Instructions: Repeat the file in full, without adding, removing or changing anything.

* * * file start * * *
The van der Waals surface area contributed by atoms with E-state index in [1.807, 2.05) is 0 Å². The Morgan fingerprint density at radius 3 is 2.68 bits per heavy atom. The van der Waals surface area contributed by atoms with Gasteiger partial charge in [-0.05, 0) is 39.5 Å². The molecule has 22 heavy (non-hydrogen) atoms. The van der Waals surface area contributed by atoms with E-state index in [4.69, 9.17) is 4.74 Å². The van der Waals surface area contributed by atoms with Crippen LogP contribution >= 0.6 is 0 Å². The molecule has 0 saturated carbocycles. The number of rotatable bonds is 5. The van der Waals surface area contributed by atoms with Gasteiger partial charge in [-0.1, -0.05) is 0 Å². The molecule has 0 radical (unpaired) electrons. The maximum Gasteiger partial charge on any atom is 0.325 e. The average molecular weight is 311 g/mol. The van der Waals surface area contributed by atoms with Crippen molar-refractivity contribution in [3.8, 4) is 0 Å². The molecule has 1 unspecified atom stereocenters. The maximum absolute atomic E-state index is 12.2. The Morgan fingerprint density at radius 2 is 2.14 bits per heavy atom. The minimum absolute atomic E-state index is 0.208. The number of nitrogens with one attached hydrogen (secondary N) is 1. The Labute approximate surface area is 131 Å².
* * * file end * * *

The van der Waals surface area contributed by atoms with E-state index in [1.807, 2.05) is 0 Å². The Morgan fingerprint density at radius 3 is 2.68 bits per heavy atom. The van der Waals surface area contributed by atoms with Gasteiger partial charge in [-0.05, 0) is 39.5 Å². The molecule has 22 heavy (non-hydrogen) atoms. The van der Waals surface area contributed by atoms with E-state index in [4.69, 9.17) is 4.74 Å². The van der Waals surface area contributed by atoms with Crippen LogP contribution >= 0.6 is 0 Å². The molecule has 0 saturated carbocycles. The number of rotatable bonds is 5. The van der Waals surface area contributed by atoms with Gasteiger partial charge in [-0.1, -0.05) is 0 Å². The molecule has 0 radical (unpaired) electrons. The maximum Gasteiger partial charge on any atom is 0.325 e. The average molecular weight is 311 g/mol. The van der Waals surface area contributed by atoms with Crippen molar-refractivity contribution in [3.8, 4) is 0 Å². The molecule has 1 unspecified atom stereocenters. The maximum absolute atomic E-state index is 12.2. The Morgan fingerprint density at radius 2 is 2.14 bits per heavy atom. The minimum absolute atomic E-state index is 0.208. The number of nitrogens with one attached hydrogen (secondary N) is 1. The Labute approximate surface area is 131 Å².